Over the past 40 years, Arlington has been transformed from a sleepy, middle-class bedroom community for government workers into a bustling urban playground for “creative class” millennials and affluent families—particularly in neighborhoods north of Route 50. Recently, however, the frontier of gentrification has moved steadily south, into neighborhoods that have long been home to Arlington’s diverse new immigrant and working-class communities. And now this frontier has reached the neighborhoods around Columbia Pike.

Today, a walk down Columbia Pike will reveal an eclectic mix of old and new. New condo developments sprout up between car dealerships and strip malls. Wine bars and yoga studios open across from check cashing and money transfer stores. New Irish pubs and sports bars join a block selling Ethiopian injera rolls and Salvadoran pupusas. And, as might be expected, rents are rising and affordable apartments are slowly disappearing.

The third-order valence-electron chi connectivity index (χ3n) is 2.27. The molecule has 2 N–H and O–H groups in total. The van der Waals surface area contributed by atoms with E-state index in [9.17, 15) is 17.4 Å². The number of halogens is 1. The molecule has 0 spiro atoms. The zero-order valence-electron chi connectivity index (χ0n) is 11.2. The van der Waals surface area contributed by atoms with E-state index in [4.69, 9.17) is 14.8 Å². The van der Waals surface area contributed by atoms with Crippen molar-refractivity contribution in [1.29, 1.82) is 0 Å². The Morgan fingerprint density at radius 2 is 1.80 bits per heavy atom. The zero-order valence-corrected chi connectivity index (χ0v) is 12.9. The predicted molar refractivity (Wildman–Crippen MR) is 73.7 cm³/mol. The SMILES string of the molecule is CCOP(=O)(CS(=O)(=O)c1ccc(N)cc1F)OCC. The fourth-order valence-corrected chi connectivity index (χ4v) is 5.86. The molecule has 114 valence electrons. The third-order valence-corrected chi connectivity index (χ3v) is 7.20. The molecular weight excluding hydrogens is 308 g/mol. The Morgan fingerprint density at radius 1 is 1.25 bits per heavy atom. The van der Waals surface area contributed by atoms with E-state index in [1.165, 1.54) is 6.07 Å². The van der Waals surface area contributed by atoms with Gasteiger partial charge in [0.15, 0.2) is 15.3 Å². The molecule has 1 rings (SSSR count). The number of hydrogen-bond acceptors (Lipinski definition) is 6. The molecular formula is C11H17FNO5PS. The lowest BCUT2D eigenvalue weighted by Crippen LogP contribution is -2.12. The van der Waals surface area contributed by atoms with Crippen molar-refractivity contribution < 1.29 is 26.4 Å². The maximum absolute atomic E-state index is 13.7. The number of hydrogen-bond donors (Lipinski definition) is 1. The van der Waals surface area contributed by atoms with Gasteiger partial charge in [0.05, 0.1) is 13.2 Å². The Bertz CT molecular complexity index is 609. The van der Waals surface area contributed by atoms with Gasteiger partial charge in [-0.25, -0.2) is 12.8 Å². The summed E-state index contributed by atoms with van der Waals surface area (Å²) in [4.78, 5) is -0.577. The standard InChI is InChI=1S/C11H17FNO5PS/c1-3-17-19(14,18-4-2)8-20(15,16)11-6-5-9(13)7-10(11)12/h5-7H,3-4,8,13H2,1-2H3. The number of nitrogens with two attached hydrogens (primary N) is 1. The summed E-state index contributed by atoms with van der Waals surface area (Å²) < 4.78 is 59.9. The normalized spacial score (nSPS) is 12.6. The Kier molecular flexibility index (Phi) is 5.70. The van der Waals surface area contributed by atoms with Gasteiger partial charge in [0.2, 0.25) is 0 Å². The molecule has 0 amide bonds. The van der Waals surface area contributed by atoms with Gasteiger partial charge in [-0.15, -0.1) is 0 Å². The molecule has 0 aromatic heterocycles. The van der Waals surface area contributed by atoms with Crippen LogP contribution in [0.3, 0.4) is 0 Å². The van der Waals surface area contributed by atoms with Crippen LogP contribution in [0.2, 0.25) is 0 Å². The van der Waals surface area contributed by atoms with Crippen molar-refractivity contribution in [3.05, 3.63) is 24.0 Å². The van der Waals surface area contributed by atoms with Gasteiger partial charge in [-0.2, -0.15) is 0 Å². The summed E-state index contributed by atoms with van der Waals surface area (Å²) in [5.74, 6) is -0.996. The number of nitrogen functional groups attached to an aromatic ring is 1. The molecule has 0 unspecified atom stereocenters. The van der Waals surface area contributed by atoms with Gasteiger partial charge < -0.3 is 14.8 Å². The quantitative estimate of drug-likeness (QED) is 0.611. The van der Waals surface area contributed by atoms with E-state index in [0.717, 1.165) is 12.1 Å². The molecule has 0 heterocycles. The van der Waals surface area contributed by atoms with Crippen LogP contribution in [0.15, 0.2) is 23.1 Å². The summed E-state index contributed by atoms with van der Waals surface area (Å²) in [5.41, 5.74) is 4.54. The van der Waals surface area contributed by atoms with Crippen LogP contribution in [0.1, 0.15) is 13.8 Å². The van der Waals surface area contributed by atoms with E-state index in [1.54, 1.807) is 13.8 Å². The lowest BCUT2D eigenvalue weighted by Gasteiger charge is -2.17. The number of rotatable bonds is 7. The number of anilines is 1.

The streetcar proposal thus arrives at a critical juncture in the history of the Pike, just as processes of gentrification and displacement are beginning to take hold. So far, however, the debate has focused less on gentrification and more on costs. At $330 million, the streetcar would indeed come at a hefty price, especially when compared to the cost of installing a rapid bus system instead ($70 million). For their part, streetcar supporters justify this extra expense on two interlinked grounds—increased ridership and enhanced future development—and, interestingly, both grounds connect directly back to the politics of class and social mobility.